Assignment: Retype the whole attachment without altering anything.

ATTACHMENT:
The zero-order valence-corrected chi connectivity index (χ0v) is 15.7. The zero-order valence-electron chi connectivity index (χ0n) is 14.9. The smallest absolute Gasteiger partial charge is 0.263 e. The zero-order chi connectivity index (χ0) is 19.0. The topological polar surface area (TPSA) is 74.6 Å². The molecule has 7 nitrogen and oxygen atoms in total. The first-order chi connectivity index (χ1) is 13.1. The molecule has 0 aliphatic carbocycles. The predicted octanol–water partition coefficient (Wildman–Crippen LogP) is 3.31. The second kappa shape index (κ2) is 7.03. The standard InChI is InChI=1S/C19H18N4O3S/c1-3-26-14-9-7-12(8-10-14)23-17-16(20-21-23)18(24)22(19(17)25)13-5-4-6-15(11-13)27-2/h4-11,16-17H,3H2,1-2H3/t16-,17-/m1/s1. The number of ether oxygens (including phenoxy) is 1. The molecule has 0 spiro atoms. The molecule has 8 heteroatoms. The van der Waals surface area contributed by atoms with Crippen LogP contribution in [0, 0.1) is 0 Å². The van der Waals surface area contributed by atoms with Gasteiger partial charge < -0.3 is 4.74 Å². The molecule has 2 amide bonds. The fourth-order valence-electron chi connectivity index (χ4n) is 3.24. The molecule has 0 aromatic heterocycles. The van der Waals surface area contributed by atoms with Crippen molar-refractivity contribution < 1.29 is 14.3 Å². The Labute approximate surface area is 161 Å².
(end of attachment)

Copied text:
The zero-order valence-corrected chi connectivity index (χ0v) is 15.7. The zero-order valence-electron chi connectivity index (χ0n) is 14.9. The smallest absolute Gasteiger partial charge is 0.263 e. The zero-order chi connectivity index (χ0) is 19.0. The topological polar surface area (TPSA) is 74.6 Å². The molecule has 7 nitrogen and oxygen atoms in total. The first-order chi connectivity index (χ1) is 13.1. The molecule has 0 aliphatic carbocycles. The predicted octanol–water partition coefficient (Wildman–Crippen LogP) is 3.31. The second kappa shape index (κ2) is 7.03. The standard InChI is InChI=1S/C19H18N4O3S/c1-3-26-14-9-7-12(8-10-14)23-17-16(20-21-23)18(24)22(19(17)25)13-5-4-6-15(11-13)27-2/h4-11,16-17H,3H2,1-2H3/t16-,17-/m1/s1. The number of ether oxygens (including phenoxy) is 1. The molecule has 0 spiro atoms. The molecule has 8 heteroatoms. The van der Waals surface area contributed by atoms with Crippen LogP contribution in [0, 0.1) is 0 Å². The van der Waals surface area contributed by atoms with Gasteiger partial charge < -0.3 is 4.74 Å². The molecule has 2 amide bonds. The fourth-order valence-electron chi connectivity index (χ4n) is 3.24. The molecule has 0 aromatic heterocycles. The van der Waals surface area contributed by atoms with Crippen molar-refractivity contribution < 1.29 is 14.3 Å². The Labute approximate surface area is 161 Å².